"Have you noticed that as well?" The writer revolved his ergonomic swivelling chair. "It was doing all sorts of weird things to me yesterday afternoon when I had it switched off."
"I think I'll send a message to the system supervisor," said Ektors.
"What are you going to do if it doesn't get through?" said Sally Lee.
"In that event, I'll have to decide if I want to phone him or enjoy the status quo and having a duff messaging system as an alibi for not knowing things," said Ektors.
"The latter sounds preferable," the writer decided.
Science Officer's Log - Continued
Sabotage! I knew that no good would come of allowing so many alien species into our command headquarters. If we cannot communicate, we are lost.
I have long suspected that General Feck has Klingon blood. Not that of the armour-headed, dark-skinned creatures of the latter years, more the genetic character one of the humanoid beings from the early Star Trek years. He is combative but totally lacking in traditions and honour.
I suspect him of being the saboteur - and I am not alone in my suspicions.
The fire brigade officer was a grey-haired, tough-looking individual in his mid-fifties. His days of climbing ladders and rescuing people from a blazing inferno were over but he looked more than capable of filling in during an emergency.
Piet Manning - the writer confirmed the Dutch spelling - was quite happy with one drink to go with his after-lunch coffee. He selected a brand that was new to him from the list of malt whiskys, proving that he was an adventurous sort. The writer followed his lead.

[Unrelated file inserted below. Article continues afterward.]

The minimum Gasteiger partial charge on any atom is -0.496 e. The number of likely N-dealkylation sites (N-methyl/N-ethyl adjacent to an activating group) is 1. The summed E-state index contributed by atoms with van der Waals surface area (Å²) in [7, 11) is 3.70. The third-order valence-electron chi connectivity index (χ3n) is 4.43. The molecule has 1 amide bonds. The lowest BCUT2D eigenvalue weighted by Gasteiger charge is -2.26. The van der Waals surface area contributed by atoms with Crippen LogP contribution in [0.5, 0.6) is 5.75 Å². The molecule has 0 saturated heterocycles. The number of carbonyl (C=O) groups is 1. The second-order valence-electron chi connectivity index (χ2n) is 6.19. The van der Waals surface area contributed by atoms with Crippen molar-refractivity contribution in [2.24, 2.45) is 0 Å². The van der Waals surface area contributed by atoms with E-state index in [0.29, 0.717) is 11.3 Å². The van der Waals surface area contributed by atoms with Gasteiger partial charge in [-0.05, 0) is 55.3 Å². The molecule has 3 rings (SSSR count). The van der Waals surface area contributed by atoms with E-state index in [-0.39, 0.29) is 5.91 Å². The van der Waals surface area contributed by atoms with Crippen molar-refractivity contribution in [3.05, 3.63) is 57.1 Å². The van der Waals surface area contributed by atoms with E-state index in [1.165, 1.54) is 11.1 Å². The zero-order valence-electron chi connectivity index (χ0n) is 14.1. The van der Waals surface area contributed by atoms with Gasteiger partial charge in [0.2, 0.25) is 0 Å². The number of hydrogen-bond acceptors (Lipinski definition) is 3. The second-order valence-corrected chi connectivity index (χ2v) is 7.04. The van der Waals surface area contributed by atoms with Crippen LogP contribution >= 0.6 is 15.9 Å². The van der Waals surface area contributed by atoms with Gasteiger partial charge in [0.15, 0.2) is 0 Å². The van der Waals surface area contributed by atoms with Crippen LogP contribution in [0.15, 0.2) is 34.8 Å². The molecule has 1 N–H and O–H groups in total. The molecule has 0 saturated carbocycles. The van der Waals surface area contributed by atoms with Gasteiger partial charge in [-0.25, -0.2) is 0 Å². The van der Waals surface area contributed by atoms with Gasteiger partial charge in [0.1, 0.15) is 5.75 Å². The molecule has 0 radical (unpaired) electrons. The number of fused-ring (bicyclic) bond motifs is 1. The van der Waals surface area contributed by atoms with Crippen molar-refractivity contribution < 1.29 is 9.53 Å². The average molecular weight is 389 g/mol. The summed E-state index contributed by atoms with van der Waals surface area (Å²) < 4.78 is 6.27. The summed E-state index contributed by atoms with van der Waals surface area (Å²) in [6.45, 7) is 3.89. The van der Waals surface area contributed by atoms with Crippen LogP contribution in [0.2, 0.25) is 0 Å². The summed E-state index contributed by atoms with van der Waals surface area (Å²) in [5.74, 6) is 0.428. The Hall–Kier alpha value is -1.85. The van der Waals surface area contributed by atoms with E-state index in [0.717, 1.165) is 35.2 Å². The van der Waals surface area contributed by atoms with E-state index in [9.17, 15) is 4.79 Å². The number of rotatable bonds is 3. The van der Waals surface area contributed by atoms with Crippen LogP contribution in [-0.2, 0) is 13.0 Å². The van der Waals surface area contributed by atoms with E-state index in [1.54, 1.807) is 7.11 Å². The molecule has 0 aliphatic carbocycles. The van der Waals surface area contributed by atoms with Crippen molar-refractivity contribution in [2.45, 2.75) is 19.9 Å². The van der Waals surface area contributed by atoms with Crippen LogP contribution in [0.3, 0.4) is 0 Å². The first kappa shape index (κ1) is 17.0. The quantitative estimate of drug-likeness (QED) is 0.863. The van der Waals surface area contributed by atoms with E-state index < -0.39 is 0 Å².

After half an hour of discussion, the writer collected his cassette recorder and left his print-outs of the stories from ancient, archived newspapers with Piet Manning. The expert was always interested in adding new material to his collection. The writer felt that he had the makings of an interesting filler, although the expert had been quite cautious in his conclusions. The gap of over a century and the patchy reports on the cases of alleged spontaneous human combustion made providing a definitive opinion a difficult business.
Science Officer's Log - continued
While studying our records, I came across references to a weapon which can incinerate individuals while leaving their immediate surroundings untouched. Although initially sceptical, I am now wondering if such a device really existed once, in our distant past.
After conferring with our foremost expert, I am now coming to the conclusion that this particular technology does exist and it would be of extreme value to our cause if it could be located and deployed by our forces.
The writer pushed the pop-up box almost off his screen and made a slight adjustment to his piece on SHC. Then he clicked on the OK button.
|Your meeting with the fire brigade expert has been put back until tomorrow.|
Boggling with disbelief, the writer clicked on the Reply button and wrote:
'Re your message just received:
I saw the bloke an hour ago and I've finished the piece on SHC.'
He was just about to click on the 'OK' button when he decided to add:
'The bloke wasn't an imposter? Was he?
Because I've got some expenses that need covering.'
Wondering what was going on, the writer sent the message on its way then he got down to applying some final polish to his piece on spontaneous human combustion.
"The feck's going on here?" Like an evil genie, Pierson Day appeared beside the writer's work station. His neighbours suddenly became incredibly busy while wishing themselves invisible.